Hutchins, Banks and Cook all have criminal histories, including numerous break-ins, and have known or alleged gang ties, according to police and court records.

On Dec. 27, 2007, Cook was arrested with Kendrick Briggs for operating a vehicle without the owner's consent, court records show. Briggs, 17, a member of the Cuddy Mac Boys street gang, was later convicted of first-degree reckless homicide in the June 9, 2009, gang-related shooting death of 17-year-old Karamee Collins on Madison's Southwest Side.

According to court records, Madison police were conducting surveillance of Cook's residence the night Collins was killed. Cook, Hutchins and another teen were arrested that same night as they returned from burglarizing several businesses in Cambridge with stolen televisions and a safe.

Dane County Sheriff's records identify Hutchins as a relative of Collins, and Madison police records identify him as a member of the Dipset street gang.

And court records state that Banks — whom Assistant District Attorney Shelly Rusch described as "a single-man crime spree from the age of 12 until the age of 18" — also is an alleged gang member.

At the time of the Blue Moon break-in, Banks was on electronic monitoring after convictions for possessing a firearm as a juvenile delinquent and bail jumping, the records show. Four days before the burglary, Banks cut off his monitoring bracelet and ran off. He was arrested July 12, 2008, after giving a false name while driving a vehicle and was later convicted of escape.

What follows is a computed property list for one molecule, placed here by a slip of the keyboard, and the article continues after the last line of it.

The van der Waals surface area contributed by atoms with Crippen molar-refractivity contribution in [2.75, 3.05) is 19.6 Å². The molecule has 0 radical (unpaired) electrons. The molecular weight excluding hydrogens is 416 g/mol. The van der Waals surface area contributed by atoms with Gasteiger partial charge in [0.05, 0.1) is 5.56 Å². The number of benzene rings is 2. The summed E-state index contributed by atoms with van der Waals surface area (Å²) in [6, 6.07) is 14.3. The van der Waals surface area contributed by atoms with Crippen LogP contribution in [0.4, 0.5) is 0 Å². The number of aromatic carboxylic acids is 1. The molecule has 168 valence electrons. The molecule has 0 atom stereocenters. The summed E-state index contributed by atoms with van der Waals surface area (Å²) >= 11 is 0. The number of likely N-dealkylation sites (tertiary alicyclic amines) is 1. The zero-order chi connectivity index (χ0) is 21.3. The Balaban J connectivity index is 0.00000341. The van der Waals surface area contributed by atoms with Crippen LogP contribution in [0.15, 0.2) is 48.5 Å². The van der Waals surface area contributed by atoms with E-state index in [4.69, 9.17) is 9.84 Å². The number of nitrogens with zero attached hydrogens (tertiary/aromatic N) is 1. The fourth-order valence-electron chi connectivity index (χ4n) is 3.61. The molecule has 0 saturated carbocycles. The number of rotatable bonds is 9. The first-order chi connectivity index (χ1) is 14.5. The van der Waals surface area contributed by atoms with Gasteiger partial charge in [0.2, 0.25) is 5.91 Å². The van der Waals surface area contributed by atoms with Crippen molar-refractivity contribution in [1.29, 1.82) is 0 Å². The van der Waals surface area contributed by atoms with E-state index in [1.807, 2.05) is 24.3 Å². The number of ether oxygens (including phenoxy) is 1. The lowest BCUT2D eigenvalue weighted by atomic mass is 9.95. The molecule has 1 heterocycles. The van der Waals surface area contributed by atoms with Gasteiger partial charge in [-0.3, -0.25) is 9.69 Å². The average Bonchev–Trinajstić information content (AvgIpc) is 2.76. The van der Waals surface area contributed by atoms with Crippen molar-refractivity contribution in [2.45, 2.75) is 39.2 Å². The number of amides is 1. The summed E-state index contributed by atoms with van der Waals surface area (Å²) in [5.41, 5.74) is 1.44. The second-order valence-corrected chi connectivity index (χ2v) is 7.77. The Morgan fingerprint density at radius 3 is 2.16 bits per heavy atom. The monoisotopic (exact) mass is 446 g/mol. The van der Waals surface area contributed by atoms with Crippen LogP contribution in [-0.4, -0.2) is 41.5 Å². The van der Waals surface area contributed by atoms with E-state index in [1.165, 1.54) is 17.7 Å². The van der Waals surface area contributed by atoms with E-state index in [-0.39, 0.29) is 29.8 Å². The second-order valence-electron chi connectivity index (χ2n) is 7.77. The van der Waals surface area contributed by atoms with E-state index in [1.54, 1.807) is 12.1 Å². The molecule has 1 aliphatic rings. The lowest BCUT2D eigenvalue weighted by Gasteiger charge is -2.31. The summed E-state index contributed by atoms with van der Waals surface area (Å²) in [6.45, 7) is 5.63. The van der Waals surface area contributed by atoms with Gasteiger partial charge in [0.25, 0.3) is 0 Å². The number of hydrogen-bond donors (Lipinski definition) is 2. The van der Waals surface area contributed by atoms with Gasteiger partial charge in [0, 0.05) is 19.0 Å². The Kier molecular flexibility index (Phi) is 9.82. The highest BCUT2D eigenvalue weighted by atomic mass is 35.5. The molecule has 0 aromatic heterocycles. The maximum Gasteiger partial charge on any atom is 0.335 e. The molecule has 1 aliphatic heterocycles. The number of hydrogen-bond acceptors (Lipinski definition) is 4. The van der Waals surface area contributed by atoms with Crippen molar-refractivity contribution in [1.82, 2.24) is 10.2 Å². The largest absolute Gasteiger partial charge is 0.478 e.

Eight days after the Blue Moon break-in, on July 17, 2008, Hutchins was arrested in North Carolina with two other teens in one of two rental cars they stole days earlier in Middleton, Madison police and court records state. Records show there were two guns in the car.

Hutchins is serving a prison sentence for the Blue Moon and other burglaries. He is scheduled to be released from the Racine Youthful Offender Correctional Institution on Jan. 24 but faces a charge of second-degree sexual assault of a child in Dane County. According to a criminal complaint, in June 2009 Hutchins had sex with a 15-year-old girl who became pregnant and had a baby in February.

Banks is scheduled to be released from the Racine facility Nov. 30, 2011.

Cook served two consecutive jail terms for the Blue Moon and related burglaries.

‘This isn't just about Brittany'

Kim Heeg, Zimmermann's aunt, said she was unaware of a possible link between the Blue Moon break-in and her niece's slaying.

"All along, we have said someone, somewhere has to know who did this. ... This piece of information supports that," Heeg said. "This isn't just about Brittany. We need support from the community to help us get (whoever is responsible for the killing) off the street."

Contact Sandy Cullen at scullen@madison.com or 608-252-6137. Contact Ed Treleven at etreleven@madison.com or 608-252-6134.

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About 400 people, some wearing gloves and earmuffs, gathered on UW-Madison's Library Mall on a chilly Saturday morning to show their support for the family of slain UW-Madison student Brittany Zimmermann with their feet.